The food items listed were not that special or extravagant, unless, of course, it was used in frequent and lavish banquets provided to demonstrate wealth. Food like wine and olive oil and fine flour and wheat was imported from all over the empire. Wine came from Spain and Sicily. Because of its conspicuous consumption of bread, Rome imported lots of wheat, which put the rest of the empire in peril. While not listed, Rome had its own specialty items like the tongues of nightingales and the breasts of doves.
Last was animals and slaves – animals like cattle and sheep, horses and chariots – not to eat, but to do work and for the famed chariot races. And of course there was the ever present need of slaves – that is, human souls – the more the better to demonstrate wealth. It is said there were 60 million slaves in the Roman Empire – many, per capita, in Rome alone.
An impressive list. One of my commentators, a seminary professor, said he would often read the list to his students, and then ask, how many of these things do you have in your homes? Pliny the Elder was an author and philosopher who lived in the first century AD. He gave list of the most luxurious items of Rome – his list included 18 of the 27 items here – again, many found in our homes. You do understand that your income, almost regardless of what it is, puts you in the top ten percent of the world’s wealth. Do we even know it? Are we thankful, are we content, or do we want more? We have become Rome of old. Now, is it wrong to have these things in our homes? Probably not. But the challenge is when we make these things our greatest pursuits. When we sacrifice to get them, when we find our worth in them, when they become more important than our pursuit of God.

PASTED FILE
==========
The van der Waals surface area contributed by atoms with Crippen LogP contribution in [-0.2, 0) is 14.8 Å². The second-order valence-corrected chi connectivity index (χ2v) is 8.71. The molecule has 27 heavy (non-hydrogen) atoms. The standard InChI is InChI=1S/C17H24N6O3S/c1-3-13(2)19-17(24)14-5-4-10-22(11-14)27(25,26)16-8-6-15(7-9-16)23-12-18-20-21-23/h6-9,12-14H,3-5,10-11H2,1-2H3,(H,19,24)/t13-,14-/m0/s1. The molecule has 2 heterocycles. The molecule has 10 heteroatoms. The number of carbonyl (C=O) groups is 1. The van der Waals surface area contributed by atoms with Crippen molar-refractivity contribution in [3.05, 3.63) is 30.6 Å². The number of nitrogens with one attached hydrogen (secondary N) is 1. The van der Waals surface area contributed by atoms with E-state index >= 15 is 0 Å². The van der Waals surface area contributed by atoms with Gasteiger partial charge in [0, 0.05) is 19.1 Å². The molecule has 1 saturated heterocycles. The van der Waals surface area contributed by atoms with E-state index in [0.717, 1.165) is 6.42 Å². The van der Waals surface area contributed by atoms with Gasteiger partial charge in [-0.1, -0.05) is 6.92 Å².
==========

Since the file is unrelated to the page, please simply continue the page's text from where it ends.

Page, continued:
Look at verse 14, “The fruit you long for has gone from you, and all the things that were luxurious and splendid have passed away from you and men will no longer find them.” The fruit – this list the angel gave is what they longed for. Do you see why, as I read this text, I was so heavy for the people of our nation – indeed even the church which longs for these things way too much. There is coming a day when Babylon will be destroyed, and people will no longer find this stuff. Because in the end, they do not matter.
Verses 15-17, “The merchants of these things, who became rich from her (Babylon), will stand at a distance [better not get too close since they deserved the same punishment] because of the fear of her torments, weeping and mourning, saying ‘Woe, woe, the great city, [and then notice, the same description of the harlot we saw in chapter 17] she was clothed in fine linen and purple and scarlet, and adorned with gold and precious stones and pearls [because she had made them her passionate pursuit and imported it from all over the world]; for in one hour [speaking of a short time] such great wealth has been laid waste!’ Is it here we find the US in prophecy?
Peter told us in his second letter, “But the day of the Lord [that which we are reading about] will come like a thief, in which the heavens will pass away with a roar and the elements will be destroyed with intense heat, and the earth and its works will be burned up.” And he goes on, “Since all these things are to be destroyed in this way, what sort of people ought you to be in holy conduct and godliness, looking for and hastening the coming of the day of God…?”
We’ll pick up the rest of chapter 18 next week since it goes with the beginning of chapter 19 anyway. But hear Peter’s question – what sort of people ought we to be in holy conduct and godliness as we look for our blessed hope, the glorious appearing of our great God and Savior, Jesus Christ? Can people see a difference in us and the culture around us?